Posted on Nov 3, 2016
COLSD researchers have released the most comprehensive study of its kind on online education for K-12 students with disabilities. It provides up-to-date research and policy information on the state of such educational offerings in all 50 states and five territories—making this study essential for educators and policymakers.
On Thursday, November 3, the Center made public its Annual Report, Equity Matters 2016: Digital and Online Learning for Students with Disabilities. This year’s publication focuses on promising practices for addressing the needs of students with disabilities in full-time virtual, blended, and supplemental online settings. It summarizes state and territorial policies related to students with disabilities, research on these students in online settings, the shifting roles of parents and teachers in K-12 virtual education, and state educational agency responsibilities.
Here are the main findings from the Annual Publication:
- Generally, practice is in front of research and personnel preparation.
- Our state and territorial policy scan found that roughly 75% of all states and territories had Unclear, No with Evidence, or Nothing Found across the six major pillars of the Individuals with Disabilities Education Act (IDEA).
- Eighteen states clearly define which entity is in charge of providing Free Appropriate Public Education (FAPE) for students with disabilities in online settings.
- Only four states had guidance and/or policy on the provisions of Child Find (the IDEA legal requirement that schools identify children with disabilities who may be entitled to special education services) within online learning environments.
- Eight states require an Individualized Education Program (IEP) review prior to enrollment in fully online or supplemental program.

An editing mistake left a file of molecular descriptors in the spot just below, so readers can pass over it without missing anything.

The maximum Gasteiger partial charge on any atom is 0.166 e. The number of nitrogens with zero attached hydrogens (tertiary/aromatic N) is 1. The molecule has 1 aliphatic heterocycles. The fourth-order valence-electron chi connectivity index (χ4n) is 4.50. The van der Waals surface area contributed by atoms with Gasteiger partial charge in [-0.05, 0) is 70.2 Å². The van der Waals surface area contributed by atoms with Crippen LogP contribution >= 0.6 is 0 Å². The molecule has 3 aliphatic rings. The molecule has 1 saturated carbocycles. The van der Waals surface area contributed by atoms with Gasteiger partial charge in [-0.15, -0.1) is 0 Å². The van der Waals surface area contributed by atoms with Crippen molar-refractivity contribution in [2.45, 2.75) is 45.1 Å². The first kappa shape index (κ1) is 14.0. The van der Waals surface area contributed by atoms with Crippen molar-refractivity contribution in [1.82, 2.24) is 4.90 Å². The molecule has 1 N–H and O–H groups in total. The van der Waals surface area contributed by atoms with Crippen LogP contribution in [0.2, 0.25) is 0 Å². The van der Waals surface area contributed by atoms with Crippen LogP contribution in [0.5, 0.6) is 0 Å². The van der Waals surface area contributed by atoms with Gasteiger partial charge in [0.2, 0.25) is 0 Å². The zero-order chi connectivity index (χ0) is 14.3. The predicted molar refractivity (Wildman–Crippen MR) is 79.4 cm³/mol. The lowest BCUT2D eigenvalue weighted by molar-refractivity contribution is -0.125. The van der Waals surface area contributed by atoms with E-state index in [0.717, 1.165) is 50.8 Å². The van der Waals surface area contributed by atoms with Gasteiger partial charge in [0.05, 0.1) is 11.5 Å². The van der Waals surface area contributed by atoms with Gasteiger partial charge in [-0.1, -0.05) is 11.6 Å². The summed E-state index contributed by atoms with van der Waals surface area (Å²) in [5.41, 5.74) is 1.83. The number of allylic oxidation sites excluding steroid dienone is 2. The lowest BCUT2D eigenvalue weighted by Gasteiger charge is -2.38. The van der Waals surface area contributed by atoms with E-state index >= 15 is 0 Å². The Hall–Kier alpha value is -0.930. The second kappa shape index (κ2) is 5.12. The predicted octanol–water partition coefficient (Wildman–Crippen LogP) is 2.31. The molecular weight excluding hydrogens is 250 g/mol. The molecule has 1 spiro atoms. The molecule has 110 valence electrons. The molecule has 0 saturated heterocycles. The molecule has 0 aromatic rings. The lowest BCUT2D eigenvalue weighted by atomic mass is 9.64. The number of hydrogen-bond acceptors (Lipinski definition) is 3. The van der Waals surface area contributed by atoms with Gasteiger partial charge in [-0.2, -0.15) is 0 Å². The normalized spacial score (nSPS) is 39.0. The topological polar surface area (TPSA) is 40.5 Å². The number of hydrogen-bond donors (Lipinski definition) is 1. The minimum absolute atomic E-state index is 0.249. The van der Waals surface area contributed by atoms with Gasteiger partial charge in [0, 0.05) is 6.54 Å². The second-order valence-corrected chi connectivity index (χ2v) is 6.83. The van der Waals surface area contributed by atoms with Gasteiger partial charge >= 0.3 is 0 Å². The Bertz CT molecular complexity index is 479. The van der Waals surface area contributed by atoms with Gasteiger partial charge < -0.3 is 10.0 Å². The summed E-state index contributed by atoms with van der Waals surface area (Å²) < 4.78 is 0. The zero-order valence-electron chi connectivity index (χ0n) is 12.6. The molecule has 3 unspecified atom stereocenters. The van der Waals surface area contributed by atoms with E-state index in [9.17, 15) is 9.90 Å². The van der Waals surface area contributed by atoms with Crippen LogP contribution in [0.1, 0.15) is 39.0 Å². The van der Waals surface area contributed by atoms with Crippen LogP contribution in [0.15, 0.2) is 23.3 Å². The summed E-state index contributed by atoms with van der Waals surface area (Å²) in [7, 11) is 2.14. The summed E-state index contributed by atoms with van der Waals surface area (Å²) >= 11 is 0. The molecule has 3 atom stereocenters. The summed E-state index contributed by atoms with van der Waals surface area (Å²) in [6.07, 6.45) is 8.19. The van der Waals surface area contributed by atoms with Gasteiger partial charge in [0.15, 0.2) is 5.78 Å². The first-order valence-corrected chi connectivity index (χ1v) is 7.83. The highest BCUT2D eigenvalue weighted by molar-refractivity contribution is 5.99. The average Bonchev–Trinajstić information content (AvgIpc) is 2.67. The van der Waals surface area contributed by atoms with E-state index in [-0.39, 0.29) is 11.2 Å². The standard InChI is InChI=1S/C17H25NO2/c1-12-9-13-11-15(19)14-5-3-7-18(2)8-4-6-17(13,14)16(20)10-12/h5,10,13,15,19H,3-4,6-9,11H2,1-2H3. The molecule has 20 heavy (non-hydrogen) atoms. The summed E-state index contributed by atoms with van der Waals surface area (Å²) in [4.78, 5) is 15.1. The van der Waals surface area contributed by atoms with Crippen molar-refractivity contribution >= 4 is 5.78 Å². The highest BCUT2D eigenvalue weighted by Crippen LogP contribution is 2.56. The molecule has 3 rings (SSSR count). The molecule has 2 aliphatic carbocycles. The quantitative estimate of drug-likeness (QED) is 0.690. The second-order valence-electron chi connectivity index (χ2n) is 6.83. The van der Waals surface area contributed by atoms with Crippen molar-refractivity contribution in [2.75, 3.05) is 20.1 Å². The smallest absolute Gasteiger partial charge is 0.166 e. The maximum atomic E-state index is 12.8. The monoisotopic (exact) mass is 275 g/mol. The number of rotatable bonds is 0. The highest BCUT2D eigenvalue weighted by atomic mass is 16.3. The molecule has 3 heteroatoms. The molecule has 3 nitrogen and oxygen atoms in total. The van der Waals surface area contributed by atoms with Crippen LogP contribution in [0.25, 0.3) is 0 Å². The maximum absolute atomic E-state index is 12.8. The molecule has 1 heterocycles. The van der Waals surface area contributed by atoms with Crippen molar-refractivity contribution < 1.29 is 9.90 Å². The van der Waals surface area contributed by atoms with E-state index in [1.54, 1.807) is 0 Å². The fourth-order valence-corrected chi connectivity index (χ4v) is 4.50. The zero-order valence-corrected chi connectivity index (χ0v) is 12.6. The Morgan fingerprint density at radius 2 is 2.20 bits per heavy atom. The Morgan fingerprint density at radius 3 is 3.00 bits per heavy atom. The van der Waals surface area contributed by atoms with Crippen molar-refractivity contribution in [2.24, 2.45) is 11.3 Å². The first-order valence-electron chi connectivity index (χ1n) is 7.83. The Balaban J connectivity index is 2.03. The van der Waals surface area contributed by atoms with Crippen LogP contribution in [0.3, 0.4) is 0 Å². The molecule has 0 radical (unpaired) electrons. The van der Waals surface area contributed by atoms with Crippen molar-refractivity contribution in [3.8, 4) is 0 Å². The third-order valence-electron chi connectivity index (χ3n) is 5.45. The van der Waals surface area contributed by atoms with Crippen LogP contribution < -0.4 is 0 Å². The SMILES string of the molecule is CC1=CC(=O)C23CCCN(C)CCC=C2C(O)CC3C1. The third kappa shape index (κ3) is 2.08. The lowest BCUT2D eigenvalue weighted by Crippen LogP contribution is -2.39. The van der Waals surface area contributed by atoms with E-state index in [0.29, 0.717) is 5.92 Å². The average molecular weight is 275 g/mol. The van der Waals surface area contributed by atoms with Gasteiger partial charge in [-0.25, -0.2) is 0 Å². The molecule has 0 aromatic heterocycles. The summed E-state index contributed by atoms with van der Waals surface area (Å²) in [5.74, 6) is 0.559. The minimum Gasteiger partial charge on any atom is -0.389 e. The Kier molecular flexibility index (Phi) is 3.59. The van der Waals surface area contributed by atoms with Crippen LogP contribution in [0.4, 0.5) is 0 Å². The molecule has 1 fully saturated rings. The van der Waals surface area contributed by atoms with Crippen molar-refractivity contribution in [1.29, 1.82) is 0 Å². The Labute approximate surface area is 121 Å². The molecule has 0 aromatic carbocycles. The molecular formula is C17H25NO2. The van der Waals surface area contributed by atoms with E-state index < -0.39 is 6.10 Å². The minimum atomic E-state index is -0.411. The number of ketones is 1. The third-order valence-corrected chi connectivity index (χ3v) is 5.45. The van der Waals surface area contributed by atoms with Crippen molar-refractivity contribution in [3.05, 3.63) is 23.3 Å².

- Teacher preparation institutions are not preparing teachers for online and/or blended instruction.
- Teacher preparation institutions indicate there is a lack of teacher preparation standards for online education tied to accreditation, especially in the area of special education.
- Teachers in all modern education settings (particularly online ones) require an understanding of learning, pedagogical design, technological knowledge, and skills.
These findings are critical in light of the tectonic shifts taking place in U.S. K-12 education. Across the country, online learning opportunities continue to increase. The 2016 COLSD State/Territory Policy Scan of this year’s Annual Publication found that 80% of the states and territories surveyed had at least one fully online school in operation. This change is an increase of two additional states from 2015. Furthermore, over 50% of the states and territories surveyed have state-sponsored online entities in operation. The increasing option to enter an online learning environment suggests that parents will continue to have the choice to enroll their children in online learning and that they will continue to need support in making the experience successful.
With this in mind, the findings of this year’s Annual Publication are all the more crucial for educators and policymakers. Determining which courses, schools, and instructional models are creating positive outcomes is critical for online providers because online coursework can attract students from across the nation and therefore has the potential to influence massively more students than physical schools.
Findings in this study identify areas that are relevant to all students with disabilities engaged in online education. We hope that online learning environments can achieve their potential to become places in which all K-12 students can learn what they need to know to live optimally significant lives.
Visit the Equity Matters 2016 publication page to download the full publication or download each chapter as a stand-alone document, and let us know what you think in the comments!
Posted on Jan 28, 2016
On January 28, 2016, the Center released Invited In: Measuring UDL Design in Online Learning. This report on K-12 online learning explores and evaluates alignment to the Universal Design for Learning (UDL) framework among selected online learning product vendors. Invited In assists online developers, administrators, teachers, and parents in understanding the online lessons, resources, and related digital materials used by K-12 students, how online learning variances impact students with disabilities, and how to select products that provide appropriate learning options for struggling learners and students with disabilities.
Report contents include:
- A means to further consider K-12 online lessons and related digital materials in consideration of their accessibility and subsequent value to struggling learners and students with disabilities.